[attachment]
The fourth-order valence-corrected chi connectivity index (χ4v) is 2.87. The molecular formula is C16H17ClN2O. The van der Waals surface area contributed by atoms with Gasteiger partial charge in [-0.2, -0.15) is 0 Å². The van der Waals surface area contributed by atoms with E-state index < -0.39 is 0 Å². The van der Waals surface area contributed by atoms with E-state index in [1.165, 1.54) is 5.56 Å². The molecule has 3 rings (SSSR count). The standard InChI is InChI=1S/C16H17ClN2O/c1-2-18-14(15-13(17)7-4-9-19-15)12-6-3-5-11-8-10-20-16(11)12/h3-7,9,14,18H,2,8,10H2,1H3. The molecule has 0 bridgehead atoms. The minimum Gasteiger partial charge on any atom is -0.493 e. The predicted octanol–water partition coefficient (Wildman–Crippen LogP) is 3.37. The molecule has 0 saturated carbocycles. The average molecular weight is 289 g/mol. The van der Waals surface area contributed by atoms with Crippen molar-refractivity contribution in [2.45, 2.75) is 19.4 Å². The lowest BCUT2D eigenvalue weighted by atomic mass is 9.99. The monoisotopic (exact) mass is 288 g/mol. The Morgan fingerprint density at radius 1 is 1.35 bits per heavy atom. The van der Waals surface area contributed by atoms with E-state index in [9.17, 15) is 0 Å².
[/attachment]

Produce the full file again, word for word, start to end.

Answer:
The fourth-order valence-corrected chi connectivity index (χ4v) is 2.87. The molecular formula is C16H17ClN2O. The van der Waals surface area contributed by atoms with Gasteiger partial charge in [-0.2, -0.15) is 0 Å². The van der Waals surface area contributed by atoms with E-state index < -0.39 is 0 Å². The van der Waals surface area contributed by atoms with E-state index in [1.165, 1.54) is 5.56 Å². The molecule has 3 rings (SSSR count). The standard InChI is InChI=1S/C16H17ClN2O/c1-2-18-14(15-13(17)7-4-9-19-15)12-6-3-5-11-8-10-20-16(11)12/h3-7,9,14,18H,2,8,10H2,1H3. The molecule has 0 bridgehead atoms. The minimum Gasteiger partial charge on any atom is -0.493 e. The predicted octanol–water partition coefficient (Wildman–Crippen LogP) is 3.37. The molecule has 0 saturated carbocycles. The average molecular weight is 289 g/mol. The van der Waals surface area contributed by atoms with Crippen molar-refractivity contribution in [2.45, 2.75) is 19.4 Å². The lowest BCUT2D eigenvalue weighted by atomic mass is 9.99. The monoisotopic (exact) mass is 288 g/mol. The Morgan fingerprint density at radius 1 is 1.35 bits per heavy atom. The van der Waals surface area contributed by atoms with E-state index in [9.17, 15) is 0 Å².